There are few things I enjoy more about the beginning of the school year than early move-in. It is truly a beautiful time. Campus is empty, desolate and lonely—I love it. It gives me the opportunity to do things I don’t normally have the chance to during the semester—walk through the gardens, read Hemingway, exercise.
And then, just like that, the sweet silence and serenity is shattered by the onslaught of freshmen arriving on campus for Orientation Week. Having been both a participant and active observer, I consider O-Week to be one of the best times of the year. However, going into my third year I’m starting to realize it’s also a ridiculously absurd concept.
The premise is simple enough—allow new students and their parents to arrive on campus for six days of structured fun where students can acclimate to campus, learn about the University’s resources and meet other members of the incoming class in an informal, laid-back setting, thereby forming friendships that will last a lifetime or at least until Monday when classes start. It’s a noble cause, really, but in reality O-week is more of a hot mess of names you won’t remember, food you’ll eat too much of and social pressures you’ve never before encountered than anything else the pamphlet might tell you. And despite Duke's best efforts, new students often seem less interested in taking advantage of O-Week info sessions (side note: I live for info sessions and am super jealous I don’t get to go to as many) and more intent on living out the crazy, wild and belligerent college experience they’ve been conjuring up in their minds for years. And so you end up with this odd combination of individuals who, while complete strangers, are also desperate to impress each other, and the upperclassmen who inadvertently urge them on through the hormone and alcohol fueled debauchery that has come to define O-Week for a lot of first-years.
And that’s how it starts.
O-Week is supposed to be this low stress time to have fun and get to know people yet I can't think of a time when social pressure is higher. There's an almost immediate pressure to be “cool,” to establish oneself, to meet the right people and find the right parties. After all, this is college. This is the time to be anyone you want to be. And why would you want to be anything other than cool?
It’s a common theme portrayed in pop culture—the nerd/loser/unpopular kid graduates high school and leaves behind his nerd/loser/unpopular ways to become a total hot shot in college. This may sound ridiculous, but it’s not entirely far fetched. The girl who never felt pretty, the guy who wasn’t accepted, the valedictorian who made straight A's but for some reason was never truly happy—these are just a few scenarios in a string of common narratives we’ve either heard or experienced ourselves. But the supposed silver lining to this is that when we go to college, we leave behind these insecurities and shortcomings for the opportunity to start anew. We’re told that college is the chance to completely redefine ourselves. We’ve worked hard! We’re at a top school! We did it! For the first time in our adult life, we dictate how people see us and what type of image we want to convey to the world. Maybe you had a wonderful high school experience or maybe you hated everything and everyone, but regardless, at Duke you get to decide who you are independent of your past.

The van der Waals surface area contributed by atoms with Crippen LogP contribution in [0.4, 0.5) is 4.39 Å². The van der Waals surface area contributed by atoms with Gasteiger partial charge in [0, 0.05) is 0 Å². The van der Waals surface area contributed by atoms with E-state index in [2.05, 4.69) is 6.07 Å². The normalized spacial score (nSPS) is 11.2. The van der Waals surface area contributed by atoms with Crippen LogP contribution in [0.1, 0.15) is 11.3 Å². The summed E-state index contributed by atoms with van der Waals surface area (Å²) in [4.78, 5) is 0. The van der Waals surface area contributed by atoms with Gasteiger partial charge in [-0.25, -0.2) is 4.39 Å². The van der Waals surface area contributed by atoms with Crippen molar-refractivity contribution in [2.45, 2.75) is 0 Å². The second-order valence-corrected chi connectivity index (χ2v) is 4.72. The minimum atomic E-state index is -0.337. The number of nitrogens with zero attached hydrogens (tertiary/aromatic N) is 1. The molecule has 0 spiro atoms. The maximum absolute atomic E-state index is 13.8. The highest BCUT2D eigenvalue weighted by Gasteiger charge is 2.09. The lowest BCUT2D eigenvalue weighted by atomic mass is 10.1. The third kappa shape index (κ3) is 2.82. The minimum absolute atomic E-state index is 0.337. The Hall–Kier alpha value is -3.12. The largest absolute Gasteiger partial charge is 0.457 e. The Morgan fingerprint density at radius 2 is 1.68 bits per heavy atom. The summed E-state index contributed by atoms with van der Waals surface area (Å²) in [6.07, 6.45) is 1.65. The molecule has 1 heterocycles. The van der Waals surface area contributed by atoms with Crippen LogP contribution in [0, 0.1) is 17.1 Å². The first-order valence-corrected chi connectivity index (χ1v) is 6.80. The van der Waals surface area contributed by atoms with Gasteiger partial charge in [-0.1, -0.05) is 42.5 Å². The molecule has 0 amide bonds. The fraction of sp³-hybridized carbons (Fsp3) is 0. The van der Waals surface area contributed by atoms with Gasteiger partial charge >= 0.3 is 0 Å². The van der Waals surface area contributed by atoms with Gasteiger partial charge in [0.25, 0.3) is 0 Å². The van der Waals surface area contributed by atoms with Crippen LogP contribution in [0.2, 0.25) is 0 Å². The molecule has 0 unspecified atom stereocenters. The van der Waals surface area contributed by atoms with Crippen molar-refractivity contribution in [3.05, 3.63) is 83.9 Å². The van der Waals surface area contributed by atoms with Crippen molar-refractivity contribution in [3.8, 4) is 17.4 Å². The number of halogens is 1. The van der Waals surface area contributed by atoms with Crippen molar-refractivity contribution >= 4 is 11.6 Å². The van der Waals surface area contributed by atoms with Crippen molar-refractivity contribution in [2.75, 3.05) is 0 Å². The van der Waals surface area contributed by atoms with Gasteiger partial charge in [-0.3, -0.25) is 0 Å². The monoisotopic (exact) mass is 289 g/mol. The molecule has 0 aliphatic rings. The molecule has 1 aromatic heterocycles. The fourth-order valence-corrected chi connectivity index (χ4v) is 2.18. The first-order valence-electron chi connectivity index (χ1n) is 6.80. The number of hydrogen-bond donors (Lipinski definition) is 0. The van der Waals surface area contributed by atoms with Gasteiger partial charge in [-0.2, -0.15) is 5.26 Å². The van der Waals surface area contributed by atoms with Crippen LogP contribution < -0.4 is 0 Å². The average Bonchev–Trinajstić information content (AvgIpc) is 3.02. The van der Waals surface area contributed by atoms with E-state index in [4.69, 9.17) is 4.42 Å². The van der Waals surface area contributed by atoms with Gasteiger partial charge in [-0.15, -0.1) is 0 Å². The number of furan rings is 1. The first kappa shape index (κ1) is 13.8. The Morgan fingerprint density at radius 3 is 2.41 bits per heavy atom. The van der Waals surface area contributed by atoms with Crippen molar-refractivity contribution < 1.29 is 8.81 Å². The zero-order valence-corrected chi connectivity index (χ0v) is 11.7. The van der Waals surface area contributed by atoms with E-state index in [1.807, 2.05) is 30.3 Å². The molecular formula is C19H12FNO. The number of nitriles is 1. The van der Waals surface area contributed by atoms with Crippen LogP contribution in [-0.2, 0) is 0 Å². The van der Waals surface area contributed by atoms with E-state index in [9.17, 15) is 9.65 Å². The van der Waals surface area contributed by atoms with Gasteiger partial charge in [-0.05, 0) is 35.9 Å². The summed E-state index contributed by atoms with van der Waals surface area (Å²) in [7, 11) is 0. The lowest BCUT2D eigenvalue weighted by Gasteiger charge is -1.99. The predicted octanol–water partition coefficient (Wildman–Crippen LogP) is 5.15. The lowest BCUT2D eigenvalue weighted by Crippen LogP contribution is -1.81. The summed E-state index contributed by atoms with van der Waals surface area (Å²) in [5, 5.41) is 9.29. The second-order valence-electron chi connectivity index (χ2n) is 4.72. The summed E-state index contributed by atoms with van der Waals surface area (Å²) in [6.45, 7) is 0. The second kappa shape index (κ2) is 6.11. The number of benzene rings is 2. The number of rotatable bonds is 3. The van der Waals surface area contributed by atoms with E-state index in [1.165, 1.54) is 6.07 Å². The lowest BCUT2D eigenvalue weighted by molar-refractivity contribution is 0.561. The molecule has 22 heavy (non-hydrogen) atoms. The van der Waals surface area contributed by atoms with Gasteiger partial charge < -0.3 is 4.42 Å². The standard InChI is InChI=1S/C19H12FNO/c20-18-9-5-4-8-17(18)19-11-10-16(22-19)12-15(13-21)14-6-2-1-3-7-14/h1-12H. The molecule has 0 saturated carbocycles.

And so we arrive on campus with the intent to present a cleverly crafted version of ourselves, to be fun and interesting but not in a way that makes us seem like we’re trying too hard (cue reoccurring concept of “effortless perfection”). As freshmen, we all came in wanting to be “cool," whatever that meant to each of us. And while that’s a honorable goal, I'm going to go ahead and say it's an horrible long-term plan.
If you were a terrible, insecure, lonely human being before you came here, chances are you’re going to continue to be a terrible, insecure, lonely human being. It doesn’t matter how many parties you go to or how impressive you make yourself seem, the issues from your past don’t go away just because you’ve entered a new setting. The idea that you can leave your old self behind and start over is at best, misleading, and at worst, detrimental to personal growth and genuine self-acceptance. And this unproductive mentality we have coming in doesn't end with the last day of O-Week. Whether participating in cutting-edge research, wearing pastel shorts or talking about how busy we are, Duke students approach the issues we care about with unwavering passion and determination. But what I don't see as much, and what's been on my mind lately, is the same sort of a dedication to constant and evolving self-reflection.
People told me I could go to college and be anything I wanted to be. But no one ever mentioned that I could also just be me.
I arrived on campus as hopeful and eager for external validation as anyone else. But the longer I’m at Duke, the more these concerns fade from importance. Don’t get me wrong, I’m pretty awesome, but I would never use the word “cool” to describe myself. I meow during awkward silences, comment on people’s facial structures and use really aggressive verbs in everyday conversation. To be honest, I'm not effortlessly anything, but I have learned to be okay with myself first before taking anyone else into consideration.
So, for my unsolicited - and perhaps unwanted - nugget of wisdom for the week: Be whoever you want to be, but also be aware of who you already are and all the baggage that comes with that. Self-reflect openly, honestly and critically. You're at Duke; you're here for academic and professional development first and foremost. But that doesn't mean you can't become a better, more complete person along the way.
Michelle Menchaca is a Trinity junior and the Editorial Page Managing Editor. This is her first column of the semester.